MIDDLE EAST: Ignorance still rife about HIV/AIDS

middle eastDUBAI, 1 December (IRIN) - Specialists dealing with HIV/AIDS in the Middle East have said their work has been hampered by the lack of reliable statistics. In the United Arab Emirates (UAE), for example, there is a paucity of information and statistics about the numbers of people living with HIV/AIDS.

"There is nothing available except that for adults aged 15-49, the HIV prevalence rate is 0.2 percent," said Souad Orhan, documentation officer for the United Nations AIDS office in Cairo.

HIV infection rates in the Middle East and North Africa (MENA) region have risen by 12 percent, according to the 2006 AIDS Epidemic Update released by UNAIDS. According to UNAIDS statistics, in the MENA region alone, there are 460,000 adults and children living with HIV/AIDS compared with 400,000 in 2004.

However, Dr Mohamad Abdullah Mur, director of human rights department of the Dubai Police, said that "efforts were being made to find more information and spread awareness in the UAE about this deadly epidemic".

Mur said a campaign was launched last year by the UN children's agency (Unicef) and Dubai Police in co-operation with the Ministry of Islamic Affairs and Social Charity, called "United for Children, United Against AIDS". It focused on raising awareness among children and young people about preventing HIV infection.

According to Unicef, "Dubai Police have dedicated a page on their website to facts about HIV/AIDS and are promoting the goals of the campaign: paediatric treatment, prevention of mother-to-child transmission, prevention of infection among adolescents and young people, and protection and support for children infected with AIDS."

The campaign, said Unicef, would continue to raise awareness about HIV and AIDS in Dubai with mobile exhibits and information booths in shopping malls, police helicopter flights and ongoing media coverage.

A spokesperson for the Valley of Love Organisation, a Dubai-based human-rights NGO, told IRIN that hospitals in the emirate did not seem to have a strategy for long-term care. "Although they care for the physical needs of the patient, they ignore more emotional and mental needs of those who know they are doomed," he said.

HIV/AIDS specialists working in Yemen said the actual figures were higher than those provided by the Ministry of Health. According to the ministry, as of April 2006, there were 1,821 cases of people living with HIV/AIDS in Yemen. Out of these, 417 were said to have AIDS and the rest were HIV positive. At least 60 percent of the total were male, 44 percent were children and 45 percent were foreigners.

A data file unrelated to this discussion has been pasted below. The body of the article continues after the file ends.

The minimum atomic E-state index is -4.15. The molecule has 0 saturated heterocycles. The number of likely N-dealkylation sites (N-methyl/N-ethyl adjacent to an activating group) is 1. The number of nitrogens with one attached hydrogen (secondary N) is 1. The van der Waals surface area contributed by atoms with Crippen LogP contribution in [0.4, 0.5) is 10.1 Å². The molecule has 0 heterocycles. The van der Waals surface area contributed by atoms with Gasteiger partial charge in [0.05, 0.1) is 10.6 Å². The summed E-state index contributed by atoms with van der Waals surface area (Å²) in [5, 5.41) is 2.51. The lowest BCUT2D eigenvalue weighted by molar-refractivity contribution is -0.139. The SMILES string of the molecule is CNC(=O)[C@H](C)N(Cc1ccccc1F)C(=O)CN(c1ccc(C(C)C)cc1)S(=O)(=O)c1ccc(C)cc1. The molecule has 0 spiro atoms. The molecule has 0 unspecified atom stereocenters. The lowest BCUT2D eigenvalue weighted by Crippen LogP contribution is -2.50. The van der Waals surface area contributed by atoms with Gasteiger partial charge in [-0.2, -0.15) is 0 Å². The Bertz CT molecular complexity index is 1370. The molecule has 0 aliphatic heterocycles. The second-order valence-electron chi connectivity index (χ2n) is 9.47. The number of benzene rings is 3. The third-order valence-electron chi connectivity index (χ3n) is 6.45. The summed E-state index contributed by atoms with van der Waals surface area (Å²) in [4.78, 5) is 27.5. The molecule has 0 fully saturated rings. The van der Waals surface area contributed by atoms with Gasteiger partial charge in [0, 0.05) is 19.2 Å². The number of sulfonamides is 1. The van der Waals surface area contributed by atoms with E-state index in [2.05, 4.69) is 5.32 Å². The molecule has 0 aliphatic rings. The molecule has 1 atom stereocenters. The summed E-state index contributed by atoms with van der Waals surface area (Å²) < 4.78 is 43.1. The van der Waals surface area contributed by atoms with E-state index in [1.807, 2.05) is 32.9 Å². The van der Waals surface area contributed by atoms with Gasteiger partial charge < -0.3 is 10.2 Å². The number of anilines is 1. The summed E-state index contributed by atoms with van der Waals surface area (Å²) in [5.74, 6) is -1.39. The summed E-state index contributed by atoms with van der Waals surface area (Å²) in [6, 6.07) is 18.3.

Of the Middle Eastern countries, it would appear Egypt has done the most to tackle HIV/AIDS. Egypt has the largest number of NGOs working on the issue with support groups for HIV/AIDS sufferers. It opened its first HIV voluntary counselling and testing centres (VCTs) in 2004; there are now 19 centres around the country.

The VCTs promise anonymity to protect people's identities by choosing a secret code instead of the person's name to verify test results. They also offer counselling services to each individual before having their blood tested.

"Promoting testing is excellent and the fact that it is anonymous is also excellent," said Maha Aoun, the UNAIDS Country Officer for Egypt.

"The other good thing is that the centres are not just in Cairo or for people who live in the city, but they are in other provinces as well," she said.

Maha, however, added that not many people knew of the centres' existence but the Ministry of Health and UNAIDS were working together to popularise them. She also said she was aware that in some cases the quality of counselling was not up to the desired standard and that the centres were under-used.

"These centres are not used as much as they should be because people in Egypt are afraid of getting tested or simply don't know that they are even at risk because of the media's negative image of those [living] with HIV/AIDS. Most of the time the media show that those with AIDS or who are HIV positive are those who have had sexual relations with foreigners. So people avoid the centres because they think they may be arrested or jailed [if they visit them]," she said.

The percentage of women who visit the HIV centres is very low, said Maha.

"The only times that women go to get tested is when the husband dies because of AIDS or when the Ministry of Health informs the wife that her husband is HIV positive."

source - Reuters 

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This page contains a single entry by ID Admin published on December 1, 2006 8:08 PM.

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